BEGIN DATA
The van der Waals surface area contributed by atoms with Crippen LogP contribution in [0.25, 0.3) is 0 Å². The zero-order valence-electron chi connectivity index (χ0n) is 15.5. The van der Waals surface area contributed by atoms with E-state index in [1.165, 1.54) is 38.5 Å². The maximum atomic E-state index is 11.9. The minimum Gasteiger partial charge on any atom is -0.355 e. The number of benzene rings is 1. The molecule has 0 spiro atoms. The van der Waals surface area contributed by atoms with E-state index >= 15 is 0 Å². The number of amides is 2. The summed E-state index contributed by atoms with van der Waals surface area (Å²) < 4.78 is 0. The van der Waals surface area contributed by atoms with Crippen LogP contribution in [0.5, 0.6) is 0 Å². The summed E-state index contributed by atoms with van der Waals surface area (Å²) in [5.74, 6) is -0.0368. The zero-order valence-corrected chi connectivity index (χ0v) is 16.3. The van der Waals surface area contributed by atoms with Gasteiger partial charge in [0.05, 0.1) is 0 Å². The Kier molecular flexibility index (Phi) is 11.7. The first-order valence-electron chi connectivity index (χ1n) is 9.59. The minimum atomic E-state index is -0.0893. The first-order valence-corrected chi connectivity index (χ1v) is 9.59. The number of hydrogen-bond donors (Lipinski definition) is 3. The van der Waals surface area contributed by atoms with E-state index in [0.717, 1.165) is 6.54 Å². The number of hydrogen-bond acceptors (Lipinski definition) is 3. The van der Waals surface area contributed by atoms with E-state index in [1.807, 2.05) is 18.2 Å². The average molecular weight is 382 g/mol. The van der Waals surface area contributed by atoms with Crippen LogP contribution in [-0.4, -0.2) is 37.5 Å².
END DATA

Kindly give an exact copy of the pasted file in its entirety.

The van der Waals surface area contributed by atoms with Crippen LogP contribution in [0.25, 0.3) is 0 Å². The zero-order valence-electron chi connectivity index (χ0n) is 15.5. The van der Waals surface area contributed by atoms with E-state index in [1.165, 1.54) is 38.5 Å². The maximum atomic E-state index is 11.9. The minimum Gasteiger partial charge on any atom is -0.355 e. The number of benzene rings is 1. The molecule has 0 spiro atoms. The van der Waals surface area contributed by atoms with E-state index >= 15 is 0 Å². The number of amides is 2. The summed E-state index contributed by atoms with van der Waals surface area (Å²) < 4.78 is 0. The van der Waals surface area contributed by atoms with Crippen LogP contribution in [0.5, 0.6) is 0 Å². The summed E-state index contributed by atoms with van der Waals surface area (Å²) in [5.74, 6) is -0.0368. The zero-order valence-corrected chi connectivity index (χ0v) is 16.3. The van der Waals surface area contributed by atoms with Gasteiger partial charge in [0.05, 0.1) is 0 Å². The Kier molecular flexibility index (Phi) is 11.7. The first-order valence-electron chi connectivity index (χ1n) is 9.59. The minimum atomic E-state index is -0.0893. The first-order valence-corrected chi connectivity index (χ1v) is 9.59. The number of hydrogen-bond donors (Lipinski definition) is 3. The van der Waals surface area contributed by atoms with E-state index in [0.717, 1.165) is 6.54 Å². The number of hydrogen-bond acceptors (Lipinski definition) is 3. The van der Waals surface area contributed by atoms with E-state index in [1.807, 2.05) is 18.2 Å². The average molecular weight is 382 g/mol. The van der Waals surface area contributed by atoms with Crippen LogP contribution in [-0.4, -0.2) is 37.5 Å².